TEHRAN, Dec 3 (Bernama) — Governments must be more proactive in utilising the convergent media to promote and project the positive values of Islam, says Malaysian Ambassador to Iran, Raja Nushirwan Zainal Abidin.
“We should seize the opportunities that convergent media present to engage and interact with a wide spectrum of the faithful, quickly and effectively,” he said in his statement presented before the 10th Conference of Islamic Ministers of Information (ICIM) hosted by Iran in Tehran, Wednesday.
He proposed that Muslims worldwide use media convergence to present “our story to the world so that the world will understand the Muslims better.”
“We can put our minds together and produce common story boards of the positive aspects of our religion,” he said at the two-day Organisation of Islamic Cooperation (OIC) conference themed, `Media Convergence For Establishment of Peace And Calm In the Islamic World,’ which ends on Thursday.
The 57-member state OIC, based in Jeddah, is the second largest inter-governmental organisation after the United Nations, with its member states spread over four continents.
Raja Nushirwan, who represented Communications and Multimedia Minister Datuk Seri Ahmad Shabery Cheek at the conference, noted that advances in technology occurred at a time when the Muslim world was facing deep divisions in terms of ideology, beliefs and practices among the faithful.
“And that extremists had been very adept in using these technologies to spread their ideology of hate,” he said.
Raja Nushirwan said the fact that the mainstream media, including in the West, had now described these extremists as `technologically-savvy’ and `astute media manipulators’ had only served to give them false legitimacy in the eyes of the impressionable young.
“As a consequence, externally, more and more, we now have to deal with various perceptions of Islam which has led to unwarranted antagonism towards the religion and its followers, or what is now termed as Islamophobia,” explained the Malaysian ambassador.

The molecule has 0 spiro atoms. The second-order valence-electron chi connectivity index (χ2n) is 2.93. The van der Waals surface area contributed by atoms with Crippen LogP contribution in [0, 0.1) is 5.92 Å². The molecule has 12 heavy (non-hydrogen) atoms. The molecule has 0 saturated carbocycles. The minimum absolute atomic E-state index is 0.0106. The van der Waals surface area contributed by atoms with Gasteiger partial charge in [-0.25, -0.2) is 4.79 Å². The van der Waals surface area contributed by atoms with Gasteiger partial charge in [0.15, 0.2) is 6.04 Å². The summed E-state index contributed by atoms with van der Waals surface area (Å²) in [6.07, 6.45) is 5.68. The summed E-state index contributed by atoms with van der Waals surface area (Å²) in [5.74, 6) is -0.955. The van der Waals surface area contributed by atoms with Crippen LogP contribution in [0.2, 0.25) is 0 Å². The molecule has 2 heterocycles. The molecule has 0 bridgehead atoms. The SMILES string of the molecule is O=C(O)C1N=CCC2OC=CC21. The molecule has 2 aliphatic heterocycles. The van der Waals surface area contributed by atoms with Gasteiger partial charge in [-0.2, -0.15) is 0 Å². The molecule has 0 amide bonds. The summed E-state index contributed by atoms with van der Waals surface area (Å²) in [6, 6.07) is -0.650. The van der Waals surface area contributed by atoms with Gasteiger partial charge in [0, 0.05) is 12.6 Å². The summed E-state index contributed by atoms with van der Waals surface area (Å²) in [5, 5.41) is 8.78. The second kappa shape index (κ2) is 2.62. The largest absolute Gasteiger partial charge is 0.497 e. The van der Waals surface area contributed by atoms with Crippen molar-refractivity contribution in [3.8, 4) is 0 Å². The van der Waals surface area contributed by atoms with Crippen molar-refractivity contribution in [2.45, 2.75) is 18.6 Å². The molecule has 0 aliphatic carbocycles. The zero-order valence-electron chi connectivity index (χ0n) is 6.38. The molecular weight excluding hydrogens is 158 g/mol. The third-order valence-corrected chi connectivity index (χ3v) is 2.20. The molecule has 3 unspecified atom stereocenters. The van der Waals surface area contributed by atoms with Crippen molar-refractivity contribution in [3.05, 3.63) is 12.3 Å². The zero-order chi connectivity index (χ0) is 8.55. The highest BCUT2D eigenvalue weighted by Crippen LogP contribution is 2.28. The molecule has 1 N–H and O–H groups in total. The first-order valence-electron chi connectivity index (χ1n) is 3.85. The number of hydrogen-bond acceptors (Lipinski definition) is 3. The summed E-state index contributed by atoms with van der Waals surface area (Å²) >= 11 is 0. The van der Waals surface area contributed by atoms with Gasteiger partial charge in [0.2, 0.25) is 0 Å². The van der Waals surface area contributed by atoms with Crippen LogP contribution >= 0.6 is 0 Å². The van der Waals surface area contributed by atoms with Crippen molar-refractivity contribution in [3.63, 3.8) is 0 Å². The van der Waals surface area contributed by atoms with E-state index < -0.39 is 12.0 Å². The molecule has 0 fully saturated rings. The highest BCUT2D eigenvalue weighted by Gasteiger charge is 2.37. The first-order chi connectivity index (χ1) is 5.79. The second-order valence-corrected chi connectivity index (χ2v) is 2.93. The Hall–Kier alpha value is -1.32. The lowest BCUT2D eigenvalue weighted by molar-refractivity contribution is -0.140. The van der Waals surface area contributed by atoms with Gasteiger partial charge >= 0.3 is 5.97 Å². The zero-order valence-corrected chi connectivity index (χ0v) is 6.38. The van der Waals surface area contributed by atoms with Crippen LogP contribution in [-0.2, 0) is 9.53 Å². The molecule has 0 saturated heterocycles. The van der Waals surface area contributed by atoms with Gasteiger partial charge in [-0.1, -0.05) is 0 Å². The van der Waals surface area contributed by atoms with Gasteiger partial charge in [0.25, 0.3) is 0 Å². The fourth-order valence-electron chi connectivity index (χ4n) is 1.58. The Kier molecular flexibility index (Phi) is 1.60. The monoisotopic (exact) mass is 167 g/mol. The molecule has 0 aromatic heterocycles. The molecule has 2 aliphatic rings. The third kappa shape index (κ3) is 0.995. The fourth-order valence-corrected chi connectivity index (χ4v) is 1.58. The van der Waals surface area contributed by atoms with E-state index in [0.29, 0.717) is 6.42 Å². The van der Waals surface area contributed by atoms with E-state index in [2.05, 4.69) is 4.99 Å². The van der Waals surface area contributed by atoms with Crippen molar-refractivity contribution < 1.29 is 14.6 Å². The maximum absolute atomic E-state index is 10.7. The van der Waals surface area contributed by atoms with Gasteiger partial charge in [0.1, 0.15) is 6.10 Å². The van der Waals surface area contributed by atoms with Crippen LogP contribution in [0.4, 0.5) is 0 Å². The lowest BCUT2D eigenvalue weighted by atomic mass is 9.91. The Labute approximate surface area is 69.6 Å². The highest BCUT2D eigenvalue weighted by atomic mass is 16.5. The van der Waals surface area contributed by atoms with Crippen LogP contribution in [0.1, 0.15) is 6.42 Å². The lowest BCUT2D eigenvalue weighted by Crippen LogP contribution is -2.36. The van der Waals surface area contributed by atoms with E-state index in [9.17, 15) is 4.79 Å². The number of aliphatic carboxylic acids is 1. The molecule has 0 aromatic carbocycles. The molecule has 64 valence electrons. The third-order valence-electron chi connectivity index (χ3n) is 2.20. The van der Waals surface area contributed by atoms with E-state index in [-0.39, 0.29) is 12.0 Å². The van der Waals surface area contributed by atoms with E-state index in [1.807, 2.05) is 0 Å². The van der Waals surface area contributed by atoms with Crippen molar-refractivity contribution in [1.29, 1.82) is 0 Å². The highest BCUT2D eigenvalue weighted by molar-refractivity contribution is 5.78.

Thus, he proposed that the Muslim world work with Internet search engines and video streaming services to ensure that websites which sow religious discord or cast aspersions on the sanctity of Islam were kept in check.
He said that there was a necessity to instill in the Muslim ummah the need to use the new media and communication technologies responsibly and ethically, pointing out that the ummah must also be selective and discerning in accessing news and information on the web.
“This is critical as the new media platforms have become avenues for spreading falsehood, deviant teaching and recruitment of followers to serve misguided and wrongful causes,” stressed Raja Nushirwan.
He pointed out that in Muslim countries like all others, a balance was needed to be struck between ensuring the freedom of expression and ensuring that these liberties were not abused to the detriment of society.
“It is equally important for us to recognise not only the negative implications of these new technologies, but also its vast potential to educate, create and empower, as well as the fact that they are here to stay,” he explained.
Raja Nushirwan noted that many centuries ago, Muslims led the world in science and technology, which was the bedrock of Islam’s predominant place in the world; however in time, Islam’s intellectual tradition ossified, signaling its civilisation’s decline.
“We must not make the same mistake and instead, use these new technologies so that the Muslim world can take its rightful place in the international community,” he said.
However, despite embracing new technologies, efforts aimed at establishing peace and calm in the troubled Muslim world hinged on unity amongst Muslims based on the teachings of the Prophet and the tenets of the Islamic religion.
“Our unity is the surest and strongest defence against any onslaught that the changing media landscape may pose to our efforts to ensure the Islamic world and its people live in peace and harmony,” he concluded.